Charles Baxter came to Grinnell and, in addition to his reading, did a roundtable discussion for students yesterday. It was terrific. He talked about his realization that many pieces of fiction gain their momentum from a “request moment,” an interaction in which one character asks another character do so something urgently or within a limited time, and the second character either accepts or refuses the request. As soon as you hear this idea, you’ll see it everywhere. One of the first examples it brought to mind for me was this:

STANWYK: “I want you to murder me.”

FLETCH: “Sure.”

How’s that for getting a plot moving?

Then I read Coleridge’s “Christabel” for today’s class. Bingo: the action takes off when Geraldine makes a request of Christabel: “Stretch forth thy hand . . . And help a wretched maid to flee.”

Baxter said that his insight into this pattern came from Shakespeare, for example in Hamlet’s ghost coming to make requests of Prince Hamlet, and that comment made me realize how thoroughly the play is driven by request moments:

[pre-history] Claudius asks Gertrude to marry him, though she knows it’s too soon.

[pre-history] Claudius asks some of the men of the castle to stand guard, though they don’t understand why.

The guards ask Horatio to come talk to the ghost.

Laertes asks Claudius for permission to leave the country.

Hamlet asks Claudius for permission to leave the country; Claudius and Gertrude ask Hamlet to stay.

Polonius and Laertes ask Ophelia (more or less) to break up with her boyfriend against her will.

THEN the ghost asks Hamlet to avenge his father.

Hamlet asks the other guards to swear their secrecy and allegiance.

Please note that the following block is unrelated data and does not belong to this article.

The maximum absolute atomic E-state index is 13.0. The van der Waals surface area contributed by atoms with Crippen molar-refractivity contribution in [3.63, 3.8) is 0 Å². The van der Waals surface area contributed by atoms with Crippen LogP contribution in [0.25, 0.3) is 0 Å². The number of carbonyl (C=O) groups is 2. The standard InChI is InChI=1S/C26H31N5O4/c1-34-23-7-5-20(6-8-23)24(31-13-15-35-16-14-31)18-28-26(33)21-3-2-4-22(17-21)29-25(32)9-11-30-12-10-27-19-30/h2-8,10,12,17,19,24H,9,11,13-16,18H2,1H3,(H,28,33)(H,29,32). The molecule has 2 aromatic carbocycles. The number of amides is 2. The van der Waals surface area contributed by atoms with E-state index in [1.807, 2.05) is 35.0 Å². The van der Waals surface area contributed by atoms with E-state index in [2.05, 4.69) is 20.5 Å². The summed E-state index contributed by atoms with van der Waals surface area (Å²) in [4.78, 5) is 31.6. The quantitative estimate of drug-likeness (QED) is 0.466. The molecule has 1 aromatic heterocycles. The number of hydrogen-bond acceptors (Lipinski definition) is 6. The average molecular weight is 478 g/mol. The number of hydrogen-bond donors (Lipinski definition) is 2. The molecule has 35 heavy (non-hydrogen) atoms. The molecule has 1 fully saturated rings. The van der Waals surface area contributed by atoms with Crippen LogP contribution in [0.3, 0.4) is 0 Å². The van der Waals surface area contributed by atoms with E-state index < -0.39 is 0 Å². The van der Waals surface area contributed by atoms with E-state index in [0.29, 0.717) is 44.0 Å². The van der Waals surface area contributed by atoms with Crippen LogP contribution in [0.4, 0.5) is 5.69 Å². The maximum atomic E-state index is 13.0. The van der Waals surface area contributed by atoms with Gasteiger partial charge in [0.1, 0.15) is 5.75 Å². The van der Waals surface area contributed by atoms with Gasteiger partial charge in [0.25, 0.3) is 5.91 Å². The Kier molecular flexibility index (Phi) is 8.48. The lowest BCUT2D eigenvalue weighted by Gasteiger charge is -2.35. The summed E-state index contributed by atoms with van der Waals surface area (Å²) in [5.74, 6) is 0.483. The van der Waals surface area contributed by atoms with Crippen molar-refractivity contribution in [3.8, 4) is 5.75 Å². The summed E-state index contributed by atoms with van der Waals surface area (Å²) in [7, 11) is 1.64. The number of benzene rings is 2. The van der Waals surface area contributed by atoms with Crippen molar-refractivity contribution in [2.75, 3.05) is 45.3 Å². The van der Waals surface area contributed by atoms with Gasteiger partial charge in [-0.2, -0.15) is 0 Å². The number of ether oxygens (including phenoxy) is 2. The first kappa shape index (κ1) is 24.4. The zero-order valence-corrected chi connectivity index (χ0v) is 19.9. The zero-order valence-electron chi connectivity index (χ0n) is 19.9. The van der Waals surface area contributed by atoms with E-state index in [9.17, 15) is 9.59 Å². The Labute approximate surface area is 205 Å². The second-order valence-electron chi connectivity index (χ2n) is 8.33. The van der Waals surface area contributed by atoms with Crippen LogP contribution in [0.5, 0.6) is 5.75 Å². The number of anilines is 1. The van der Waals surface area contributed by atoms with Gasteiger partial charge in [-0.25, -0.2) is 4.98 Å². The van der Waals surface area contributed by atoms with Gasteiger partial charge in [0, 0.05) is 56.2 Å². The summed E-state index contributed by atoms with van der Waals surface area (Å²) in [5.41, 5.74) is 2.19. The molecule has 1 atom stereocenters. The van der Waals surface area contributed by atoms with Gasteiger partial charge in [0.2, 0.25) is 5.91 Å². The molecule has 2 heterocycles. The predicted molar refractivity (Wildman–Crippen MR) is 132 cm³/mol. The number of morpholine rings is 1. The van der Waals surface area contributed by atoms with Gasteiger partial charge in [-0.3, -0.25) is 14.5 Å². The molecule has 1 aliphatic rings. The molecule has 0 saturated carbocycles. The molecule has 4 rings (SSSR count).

Polonius asks Reynaldo to spy on Laertes; Claudius asks Rosencrantz and Guildenstern to spy on Hamlet; Polonius asks Ophelia to set up an observation of Hamlet, etc.

Holy moly. I’ve said to my students for years that the key phrase of the play may be Laertes’ description of Hamlet: “His will is not his own.” In these request moments, we can see why that phrase is so important: the characters’ wills are never fully their own, as they are always inflected and constrained by the demands placed on them by others, and the others often have a lot of structural or emotional power.

What other request moments come to mind for you? Or, I should say: Will you tell me—and soon!—of other request moments in fiction?

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2 thoughts on “There’s something I need you to do.

  1. The Christian gospels get a lot of their magic out of a missing or implicit request moment: God asks Jesus (or does he?) to take up the ministry, go to Jerusalem, die on the cross, etc. The main character pretty clearly seems to have an externally assigned intent and schedule, but the secondary characters and readers are mostly left in the dark about what they might be. Compelling.

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